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count of the earthquakes. We enter a room where all the Ministers are assembled. The Japanese Cabinet is a famous body, and tested by the laws of physiognomy would compare with that of any Cabinet I have seen. The Prime Minister is a striking character. He is small, slender, with an almost girllike figure, delicate, clean-cut, winning features, a face that might be that of a boy of twenty or a man of fifty. The Prime Minister reminded me of Alexander H. Stephens in his frail, slender frame, but it bloomed with health and lacked the

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sad, pathetic lines which tell of the years of suffering which Stephens has endured. The other Ministers looked like strong, able men.

Iwakura has a striking face, with lines showing firmness and decision, and you saw the scar which marked the attempt of the assassin to cut him down and slay him, as Okubo, the greatest of Japanese statesmen, was slain not many

That assassination made as deep an impression in Japan as the killing of Lincoln did in America. We saw the spot where the murder was done on our way to the palace, and my Japanese friend who pointed it out spoke in low tones

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of sorrow and affection, and said the crime there committed had been an irreparable loss to Japan. A lord in waiting, with a heavily-braided uniform, comes softly in, and, making a signal, leads the way. The General and Mrs. Grant, escorted by General Bingham, and followed by the remainder of our party, entered. The General and the Minister were in evening dress. The naval officers were in full uniform, Colonel Grant wearing the uniform of lieutenant-colonel. We walked along a short passage and entered another room, at the farther end of which were standing the Emperor and the Empress. Two ladies in waiting were near them, in a sitting, what appeared to be a crouching, attitude. Two other princesses were standing. These were the only occupants of the room. Our party slowly advanced, the Japanese making a profound obeisance, bending the head almost to a right angle with the body. The royal princes formed in line near the Emperor, along with the prin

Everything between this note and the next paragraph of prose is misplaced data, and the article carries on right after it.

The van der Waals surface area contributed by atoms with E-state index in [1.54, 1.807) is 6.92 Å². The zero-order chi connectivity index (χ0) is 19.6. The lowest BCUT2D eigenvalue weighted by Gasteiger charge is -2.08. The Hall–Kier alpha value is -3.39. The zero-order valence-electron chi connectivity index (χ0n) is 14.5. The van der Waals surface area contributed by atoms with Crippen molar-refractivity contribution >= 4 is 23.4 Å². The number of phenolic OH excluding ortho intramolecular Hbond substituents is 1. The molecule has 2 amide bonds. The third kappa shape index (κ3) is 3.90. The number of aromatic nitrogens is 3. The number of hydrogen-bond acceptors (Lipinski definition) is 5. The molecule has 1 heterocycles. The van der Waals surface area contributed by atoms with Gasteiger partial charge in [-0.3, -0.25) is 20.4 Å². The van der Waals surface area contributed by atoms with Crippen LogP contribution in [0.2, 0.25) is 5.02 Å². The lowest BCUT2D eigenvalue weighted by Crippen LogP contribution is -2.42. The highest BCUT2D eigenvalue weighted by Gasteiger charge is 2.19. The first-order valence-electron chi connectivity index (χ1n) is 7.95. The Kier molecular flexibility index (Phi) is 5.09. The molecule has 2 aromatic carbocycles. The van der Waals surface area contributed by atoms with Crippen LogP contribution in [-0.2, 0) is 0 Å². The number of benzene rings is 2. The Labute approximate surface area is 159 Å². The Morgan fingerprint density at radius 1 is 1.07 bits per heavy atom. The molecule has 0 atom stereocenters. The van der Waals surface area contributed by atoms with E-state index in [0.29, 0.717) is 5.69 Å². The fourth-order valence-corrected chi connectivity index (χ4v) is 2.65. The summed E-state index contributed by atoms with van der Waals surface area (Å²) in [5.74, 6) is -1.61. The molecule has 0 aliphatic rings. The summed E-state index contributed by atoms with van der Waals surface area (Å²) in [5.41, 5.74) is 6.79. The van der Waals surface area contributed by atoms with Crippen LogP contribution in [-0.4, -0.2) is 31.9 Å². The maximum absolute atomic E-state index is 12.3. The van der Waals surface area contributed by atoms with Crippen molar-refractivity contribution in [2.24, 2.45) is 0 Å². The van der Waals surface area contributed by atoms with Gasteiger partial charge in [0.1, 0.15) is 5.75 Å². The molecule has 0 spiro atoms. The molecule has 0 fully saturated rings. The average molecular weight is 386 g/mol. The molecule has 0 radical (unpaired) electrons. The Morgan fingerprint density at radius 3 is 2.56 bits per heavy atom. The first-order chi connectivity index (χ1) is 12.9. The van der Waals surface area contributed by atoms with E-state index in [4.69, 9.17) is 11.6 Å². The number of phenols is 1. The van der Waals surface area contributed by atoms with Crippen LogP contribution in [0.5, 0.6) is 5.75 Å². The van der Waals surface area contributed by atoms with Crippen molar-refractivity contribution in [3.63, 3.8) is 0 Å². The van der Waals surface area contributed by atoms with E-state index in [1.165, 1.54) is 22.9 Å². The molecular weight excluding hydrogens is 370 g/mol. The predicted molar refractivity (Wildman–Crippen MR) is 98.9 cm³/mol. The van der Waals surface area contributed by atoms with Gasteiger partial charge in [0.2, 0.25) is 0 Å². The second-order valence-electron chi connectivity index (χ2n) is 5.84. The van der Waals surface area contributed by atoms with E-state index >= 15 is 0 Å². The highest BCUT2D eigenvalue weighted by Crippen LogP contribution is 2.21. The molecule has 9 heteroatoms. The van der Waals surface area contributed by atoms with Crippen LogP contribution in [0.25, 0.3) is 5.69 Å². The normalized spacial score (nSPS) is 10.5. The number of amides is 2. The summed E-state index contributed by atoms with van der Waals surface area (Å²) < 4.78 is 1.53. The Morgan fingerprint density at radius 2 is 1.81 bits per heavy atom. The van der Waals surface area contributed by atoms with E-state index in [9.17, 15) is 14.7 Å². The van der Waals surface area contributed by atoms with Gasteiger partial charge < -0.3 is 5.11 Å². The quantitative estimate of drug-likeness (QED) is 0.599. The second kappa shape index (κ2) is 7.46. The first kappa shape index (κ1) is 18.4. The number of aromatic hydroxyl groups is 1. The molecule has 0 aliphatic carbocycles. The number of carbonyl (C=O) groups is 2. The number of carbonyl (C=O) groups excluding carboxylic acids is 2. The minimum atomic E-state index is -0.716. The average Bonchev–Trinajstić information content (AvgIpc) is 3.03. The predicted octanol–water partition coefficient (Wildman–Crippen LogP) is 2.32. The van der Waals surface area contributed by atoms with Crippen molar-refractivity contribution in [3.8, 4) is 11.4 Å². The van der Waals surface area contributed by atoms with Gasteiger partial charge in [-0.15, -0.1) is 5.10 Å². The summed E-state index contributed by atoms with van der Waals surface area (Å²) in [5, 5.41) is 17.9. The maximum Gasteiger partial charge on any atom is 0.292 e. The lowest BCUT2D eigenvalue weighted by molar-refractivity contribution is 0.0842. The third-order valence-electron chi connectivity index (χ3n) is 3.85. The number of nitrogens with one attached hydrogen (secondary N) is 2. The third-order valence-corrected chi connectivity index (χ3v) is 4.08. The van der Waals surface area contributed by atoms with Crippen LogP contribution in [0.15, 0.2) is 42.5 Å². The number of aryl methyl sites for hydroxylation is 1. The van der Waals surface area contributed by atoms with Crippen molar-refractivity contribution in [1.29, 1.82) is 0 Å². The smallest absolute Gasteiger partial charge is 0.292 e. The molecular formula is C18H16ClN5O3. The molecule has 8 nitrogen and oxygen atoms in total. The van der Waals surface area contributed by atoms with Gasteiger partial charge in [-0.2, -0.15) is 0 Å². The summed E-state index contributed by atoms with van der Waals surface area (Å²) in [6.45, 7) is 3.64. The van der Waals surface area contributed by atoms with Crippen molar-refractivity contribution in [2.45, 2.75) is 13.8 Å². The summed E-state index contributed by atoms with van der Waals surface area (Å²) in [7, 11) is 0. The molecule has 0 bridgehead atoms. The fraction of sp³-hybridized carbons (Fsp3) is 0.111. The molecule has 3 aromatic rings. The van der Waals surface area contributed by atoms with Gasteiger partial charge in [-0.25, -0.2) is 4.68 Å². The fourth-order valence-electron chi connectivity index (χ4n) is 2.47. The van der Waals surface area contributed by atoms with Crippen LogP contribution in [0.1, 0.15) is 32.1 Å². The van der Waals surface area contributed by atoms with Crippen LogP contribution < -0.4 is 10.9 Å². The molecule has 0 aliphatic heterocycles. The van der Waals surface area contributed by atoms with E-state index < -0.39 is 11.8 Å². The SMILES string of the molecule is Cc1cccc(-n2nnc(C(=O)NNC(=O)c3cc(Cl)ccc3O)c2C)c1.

The Emperor stood quite motionless, apparently unobservant or unconscious of the homage that was paid him. He is a young man, with a slender figure, taller than the average Japanese, and of about the middle height according to our ideas. He has a striking face, with a mouth and lips that remind you something of the traditional mouth of the Hapsburg family. The forehead is full and narrow, the hair and the light mustache and beard intensely black. The color of the hair darkens what otherwise might pass for a swarthy countenance at home. The face expressed no feeling whatever, and but for the dark, glowing eye, which was bent full upon the General, you might have taken the imperial group for statues.

. The Empress, at his side, wore the Japanese costume, rich and plain. Her face was very white, and her form slender and almost childlike. Her hair was combed plainly and braided with a gold arrow. The Emperor and Empress have agreeable faces, the Emperor especially showing firmness and kindness. The solemn etiquette that pervaded the audience chamber was peculiar, and might appear strange to those familiar with the stately but cordial manners of a European court. But one must remember that the Emperor holds so high and so



sacred a place in the traditions, the religion, and the political system of Japan that even the ceremony of to-day is so far in advance of anything of the kind ever known in Japan that it might be called a revolution.

His Imperial Majesty, for instance, as our group was formed, advanced and shook hands with General Grant. This seems

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a trivial thing to write down, but such a thing was never before known in the history of Japanese majesty. Many of these details may appear small, but we are in the presence of an old and romantic civilization, slowly giving way to the fierce, feverish pressure of European ideas, and you can only note the change in those incidents which would be unnoticed in other lands.

VOL. II. —34